NSL believes that as powerful as storytelling can be, there is an even greater power contained in the act of listening. Without a listener, the story goes unheard. To listen is a way of sharing power, allowing another’s experience to touch my own. It displays a radical vulnerability to change. Those in power have no incentive to listen if it means they risk losing their position. So power and receptivity go together.
When people feel oppressed, when they feel they have no voice, their way to force people to pay attention is often through acts of violence. That forces people to listen. But there has to be another way.The strategic challenge for those struggling for change is how to get a hearing. You can get angry, you can make a scene, you can make demands, you can argue. But while we all have a right to speak, no one as a right to be heard. That has to be earned.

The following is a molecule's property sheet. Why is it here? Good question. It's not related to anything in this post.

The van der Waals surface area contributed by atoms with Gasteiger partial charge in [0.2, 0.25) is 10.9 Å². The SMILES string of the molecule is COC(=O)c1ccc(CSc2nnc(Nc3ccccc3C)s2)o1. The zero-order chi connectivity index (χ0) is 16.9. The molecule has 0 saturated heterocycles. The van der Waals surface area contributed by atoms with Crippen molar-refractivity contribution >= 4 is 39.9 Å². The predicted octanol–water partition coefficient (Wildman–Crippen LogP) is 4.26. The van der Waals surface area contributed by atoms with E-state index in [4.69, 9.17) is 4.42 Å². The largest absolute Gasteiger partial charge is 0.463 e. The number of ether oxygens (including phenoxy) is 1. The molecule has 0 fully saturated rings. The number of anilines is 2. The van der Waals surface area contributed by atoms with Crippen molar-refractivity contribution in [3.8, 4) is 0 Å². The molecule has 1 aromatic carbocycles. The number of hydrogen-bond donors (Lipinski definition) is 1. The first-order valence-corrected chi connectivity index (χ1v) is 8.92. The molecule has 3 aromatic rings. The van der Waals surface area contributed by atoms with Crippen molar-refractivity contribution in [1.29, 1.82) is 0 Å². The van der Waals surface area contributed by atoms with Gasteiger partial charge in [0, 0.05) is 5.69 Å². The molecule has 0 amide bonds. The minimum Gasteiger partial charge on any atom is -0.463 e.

In that endeavor, we must practice the Listening Contract and create a space for mulitiple voices. If when I hear you, I am also hearing that you have heard me, I am more inclined to lend an ear, to stay engaged. Ways of doing that include referencing the other’s words, in phrases such us, ” As I heard you say….” and ” When you mentioned that….”
Keep sending signals, echoes, gestures, indications that the other’s words count, and you will increase the chances they will do the same.
As an experiment, we ask Fellows to notice how many fights flare up not because people disagree but because people do not listen. And how often we are debating what we actually agree on, but only discover that when we calm down.
If NSL wants a hearing for its Fellows, it must teach them to give a hearing to those who have a different view.